At the end of the 17th century Ming dynasty, Kinmen was used as first an exile from China and then a staging base to gain control over Taiwan by the fierce military leader and Ming loyalist, Chen Chueng-gong — or Koxinga as he is better known to the West. Koxinga ( 國姓爺; pinyin: Guóxìngyé; ) set out from the Liaoluo Bay to wage war against the Dutch in Tainan in 1661, successfully wresting away, settling in and controlling Taiwan and Penghu island until the Manchus later came to power. His shrine is a popular attraction in Kinmen’s Jincheng area.

Koxinga's shrine, one of the most popular sites for Mainland visitors on the island of Quemoy (Kinmen). Photo: Trista di Genova
Koxinga’s other legacy on Kinmen was denuding the island to provide shipbuilding materials for war boats and an army of 35,000. Kinmen would experience devastating sandstorms during winter monsoons for centuries to come. In fact, the hundreds of Minnan-inspired statues of the Wind Lion Spirit (風獅爺 or Master or God as it is variously translated) that populate the coastal area of Kinmen were a means of protection against these “evil winds.”

Throughout the 17th, 18th and 19th centuries, when Kinmen’s wealthy merchant class returned to Kinmen they often built fine houses and other public facilities that were architecturally a unique hybrid between East and West. One notable example is Shuitou’s Deyue Tower, and the nearby Jinshui school built by in 1932 by a merchant for all of his children – Kinmen’s first private school — using income from 40 stores in Indonesia. It also served as a type of town hall, and a military hospital under the Japanese. The exterior is a cross between European and Asian styles, and the layout of the school is built in the shape of the character “hui” (回), to go back, return. Part of the building also served to publish a periodical in the 1930s, to exchange news with overseas Kinmenese.

Next to Deyue Tower is the Stories of the Overseas Chinese Hall, which tells the tales of the hardships of the overseas Chinese and their families, including how money was sent over from relatives in Southeast Asia via a private postal agency – a practice interrupted by the Japanese occupation of Kinmen in 1937.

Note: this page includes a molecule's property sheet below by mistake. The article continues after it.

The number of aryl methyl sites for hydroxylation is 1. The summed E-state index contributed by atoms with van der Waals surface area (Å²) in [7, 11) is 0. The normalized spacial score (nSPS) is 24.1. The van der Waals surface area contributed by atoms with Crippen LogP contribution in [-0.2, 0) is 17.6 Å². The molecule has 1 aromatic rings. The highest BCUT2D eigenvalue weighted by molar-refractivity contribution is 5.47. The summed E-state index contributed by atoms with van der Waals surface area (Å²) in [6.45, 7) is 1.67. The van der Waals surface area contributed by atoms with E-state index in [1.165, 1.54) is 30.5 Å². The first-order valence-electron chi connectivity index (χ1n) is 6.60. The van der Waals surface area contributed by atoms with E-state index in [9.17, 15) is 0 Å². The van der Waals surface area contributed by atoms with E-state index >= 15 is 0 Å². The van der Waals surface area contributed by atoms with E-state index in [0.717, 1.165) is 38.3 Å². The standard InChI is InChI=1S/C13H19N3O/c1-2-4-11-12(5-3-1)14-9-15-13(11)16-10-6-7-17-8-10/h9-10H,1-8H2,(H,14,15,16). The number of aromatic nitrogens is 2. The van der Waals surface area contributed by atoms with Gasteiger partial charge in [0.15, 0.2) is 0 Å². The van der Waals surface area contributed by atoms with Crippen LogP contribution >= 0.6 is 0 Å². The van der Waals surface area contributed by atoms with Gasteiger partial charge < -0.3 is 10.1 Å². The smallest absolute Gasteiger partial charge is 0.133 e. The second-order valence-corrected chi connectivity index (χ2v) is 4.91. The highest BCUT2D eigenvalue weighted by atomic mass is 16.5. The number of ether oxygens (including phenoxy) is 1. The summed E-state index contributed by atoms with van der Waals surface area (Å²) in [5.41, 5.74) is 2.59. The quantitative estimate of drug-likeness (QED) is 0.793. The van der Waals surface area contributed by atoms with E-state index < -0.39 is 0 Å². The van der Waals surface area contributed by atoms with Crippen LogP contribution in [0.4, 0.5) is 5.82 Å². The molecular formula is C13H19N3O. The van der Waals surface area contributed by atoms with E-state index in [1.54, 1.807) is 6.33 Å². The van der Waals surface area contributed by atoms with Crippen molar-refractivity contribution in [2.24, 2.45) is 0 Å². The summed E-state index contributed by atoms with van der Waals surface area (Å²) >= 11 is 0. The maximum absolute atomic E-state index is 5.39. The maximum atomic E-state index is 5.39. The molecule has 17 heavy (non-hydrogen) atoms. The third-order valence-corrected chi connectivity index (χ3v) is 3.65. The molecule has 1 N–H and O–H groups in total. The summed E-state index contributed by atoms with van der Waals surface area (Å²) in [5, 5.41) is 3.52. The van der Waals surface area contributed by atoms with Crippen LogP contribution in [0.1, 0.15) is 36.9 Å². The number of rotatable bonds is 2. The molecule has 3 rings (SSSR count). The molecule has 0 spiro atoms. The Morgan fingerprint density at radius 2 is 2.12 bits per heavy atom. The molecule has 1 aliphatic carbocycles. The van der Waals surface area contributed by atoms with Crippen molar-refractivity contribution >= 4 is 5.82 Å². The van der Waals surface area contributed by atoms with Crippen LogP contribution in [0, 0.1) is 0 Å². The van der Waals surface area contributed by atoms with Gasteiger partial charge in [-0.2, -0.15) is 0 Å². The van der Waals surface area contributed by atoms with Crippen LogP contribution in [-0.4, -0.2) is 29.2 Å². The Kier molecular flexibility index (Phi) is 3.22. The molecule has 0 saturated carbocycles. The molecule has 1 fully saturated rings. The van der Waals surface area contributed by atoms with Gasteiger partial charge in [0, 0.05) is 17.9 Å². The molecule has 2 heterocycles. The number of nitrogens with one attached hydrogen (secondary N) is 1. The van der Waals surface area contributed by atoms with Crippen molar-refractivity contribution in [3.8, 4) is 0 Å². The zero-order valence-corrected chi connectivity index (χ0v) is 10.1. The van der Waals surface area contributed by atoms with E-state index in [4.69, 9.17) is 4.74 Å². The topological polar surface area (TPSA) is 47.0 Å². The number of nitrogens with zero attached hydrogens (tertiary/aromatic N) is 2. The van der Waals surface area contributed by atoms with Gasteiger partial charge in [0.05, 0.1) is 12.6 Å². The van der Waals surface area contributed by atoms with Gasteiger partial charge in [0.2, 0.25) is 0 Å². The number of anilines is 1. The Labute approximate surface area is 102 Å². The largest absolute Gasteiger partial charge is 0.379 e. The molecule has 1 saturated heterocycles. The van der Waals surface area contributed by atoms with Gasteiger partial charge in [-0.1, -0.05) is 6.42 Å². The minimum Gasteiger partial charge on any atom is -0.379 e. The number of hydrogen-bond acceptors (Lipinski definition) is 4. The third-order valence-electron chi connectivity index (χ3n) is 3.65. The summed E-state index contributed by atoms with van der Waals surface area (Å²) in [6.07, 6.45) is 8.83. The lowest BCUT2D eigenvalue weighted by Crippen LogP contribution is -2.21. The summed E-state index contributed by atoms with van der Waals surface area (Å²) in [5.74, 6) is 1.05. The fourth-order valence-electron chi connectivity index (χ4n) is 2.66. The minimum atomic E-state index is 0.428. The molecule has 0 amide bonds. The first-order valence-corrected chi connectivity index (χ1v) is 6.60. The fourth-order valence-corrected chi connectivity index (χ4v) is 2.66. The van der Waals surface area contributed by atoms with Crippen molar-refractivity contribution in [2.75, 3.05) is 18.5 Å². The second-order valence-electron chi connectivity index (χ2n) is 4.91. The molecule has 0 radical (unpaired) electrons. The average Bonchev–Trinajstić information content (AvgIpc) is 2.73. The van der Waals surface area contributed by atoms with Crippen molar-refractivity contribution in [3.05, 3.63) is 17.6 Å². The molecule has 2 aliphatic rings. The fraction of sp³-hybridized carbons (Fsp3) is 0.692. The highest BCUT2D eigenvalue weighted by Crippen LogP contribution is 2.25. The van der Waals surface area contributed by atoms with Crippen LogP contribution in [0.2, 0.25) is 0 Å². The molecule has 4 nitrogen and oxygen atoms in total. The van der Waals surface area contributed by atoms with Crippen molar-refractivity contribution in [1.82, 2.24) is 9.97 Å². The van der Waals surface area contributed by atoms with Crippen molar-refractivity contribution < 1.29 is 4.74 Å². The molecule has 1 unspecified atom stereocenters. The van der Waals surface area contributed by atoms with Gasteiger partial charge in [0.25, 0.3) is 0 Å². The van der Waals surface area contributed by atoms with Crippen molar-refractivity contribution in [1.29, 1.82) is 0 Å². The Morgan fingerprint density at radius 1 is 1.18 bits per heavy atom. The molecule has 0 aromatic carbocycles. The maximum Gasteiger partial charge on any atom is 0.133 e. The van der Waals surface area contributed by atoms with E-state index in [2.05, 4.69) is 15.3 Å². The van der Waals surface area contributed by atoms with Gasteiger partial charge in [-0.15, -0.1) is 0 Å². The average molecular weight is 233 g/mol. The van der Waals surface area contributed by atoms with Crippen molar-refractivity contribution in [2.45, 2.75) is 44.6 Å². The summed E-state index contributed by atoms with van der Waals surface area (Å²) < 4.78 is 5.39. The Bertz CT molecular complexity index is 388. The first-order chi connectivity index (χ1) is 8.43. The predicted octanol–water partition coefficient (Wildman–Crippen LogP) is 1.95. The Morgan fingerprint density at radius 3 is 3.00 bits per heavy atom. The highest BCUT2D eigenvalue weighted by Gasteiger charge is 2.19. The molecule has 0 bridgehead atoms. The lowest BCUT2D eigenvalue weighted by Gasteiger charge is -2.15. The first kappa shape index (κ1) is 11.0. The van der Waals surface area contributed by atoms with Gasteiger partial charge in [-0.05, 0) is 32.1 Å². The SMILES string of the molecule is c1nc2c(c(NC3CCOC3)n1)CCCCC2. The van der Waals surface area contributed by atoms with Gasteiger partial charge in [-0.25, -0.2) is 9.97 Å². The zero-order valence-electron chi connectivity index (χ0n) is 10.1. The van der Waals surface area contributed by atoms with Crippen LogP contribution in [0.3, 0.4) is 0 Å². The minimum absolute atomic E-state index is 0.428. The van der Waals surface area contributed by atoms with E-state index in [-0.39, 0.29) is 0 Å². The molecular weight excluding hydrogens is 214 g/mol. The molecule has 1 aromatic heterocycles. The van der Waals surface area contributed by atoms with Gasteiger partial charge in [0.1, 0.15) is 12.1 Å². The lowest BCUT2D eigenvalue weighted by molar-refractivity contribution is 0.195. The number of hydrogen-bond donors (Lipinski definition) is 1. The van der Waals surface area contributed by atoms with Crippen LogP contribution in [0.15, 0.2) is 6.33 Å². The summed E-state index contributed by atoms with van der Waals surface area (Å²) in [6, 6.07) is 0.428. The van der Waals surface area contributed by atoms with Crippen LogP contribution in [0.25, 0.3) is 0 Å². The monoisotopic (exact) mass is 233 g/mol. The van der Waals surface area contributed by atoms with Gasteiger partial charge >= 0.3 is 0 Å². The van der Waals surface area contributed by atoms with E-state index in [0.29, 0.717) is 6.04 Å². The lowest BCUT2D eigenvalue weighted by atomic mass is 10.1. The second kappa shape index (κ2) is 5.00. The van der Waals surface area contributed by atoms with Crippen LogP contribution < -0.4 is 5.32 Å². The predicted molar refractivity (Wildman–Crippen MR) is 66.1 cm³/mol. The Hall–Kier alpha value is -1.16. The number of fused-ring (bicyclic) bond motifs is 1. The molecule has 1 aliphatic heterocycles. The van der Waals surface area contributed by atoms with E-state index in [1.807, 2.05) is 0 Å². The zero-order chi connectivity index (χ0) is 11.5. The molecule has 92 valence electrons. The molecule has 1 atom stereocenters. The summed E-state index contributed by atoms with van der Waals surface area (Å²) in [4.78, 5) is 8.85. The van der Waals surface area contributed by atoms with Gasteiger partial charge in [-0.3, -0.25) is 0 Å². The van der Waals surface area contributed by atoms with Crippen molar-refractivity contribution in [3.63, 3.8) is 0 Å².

One of Kinmen's many wind lion statues, protection against bad spirits. Photo: Trista di Genova
Kinmen has been deeply influenced by Minnan culture, southern Fujian Province in terms of language, architecture and even the building materials that were brought to the island. The Kinmenese share the same religion as Taiwan, that is, a mixture of Buddhism, Daoism and Confucianism. Taiwan was occupied by the Japanese after the 1895 Treaty of Shimonoseki, but Kinmen was occupied much later, in 1937, so its influence was less than in Taiwan. Many Kinmenese were forced to flee from their homes both by the Japanese occupation, and then by the Chiang Kai-shek’s armies in 1949.

Paragon Street (Mofan jie), home to Kinmen’s rather quiet nightlife (ends at 10pm), is a charming red brick arcade street with a colonnade effect. They were originally shops built in 1925 on the principle of a five-foot square entryway, influenced by Britain’s colonial architecture in Singapore.

Inside the 'Mao bar', or 'Communist cafe', is a great collection of the old boy, on Model Street. Photo: Trista di Genova
Visitors to Paragon, or “Model Street” must check out the “Mao Bar,” which is decked out with an astonishing collection of Mao Zedong and Chiang Kai-shek memorabilia. Besides being the “Hard Rock Café of communism,” it’s a cozy restaurant, wine bar and teahouse (Jinmen County, Jinchun township, #22-24 Mofan Street, tel: 08 2312606). On the menu are sumptuous tepanyaki and hotpot dishes, and several of Chairman Mao’s favorite snacks: chicken necks, hearts, skin, neck, wings and drumsticks.

To be continued…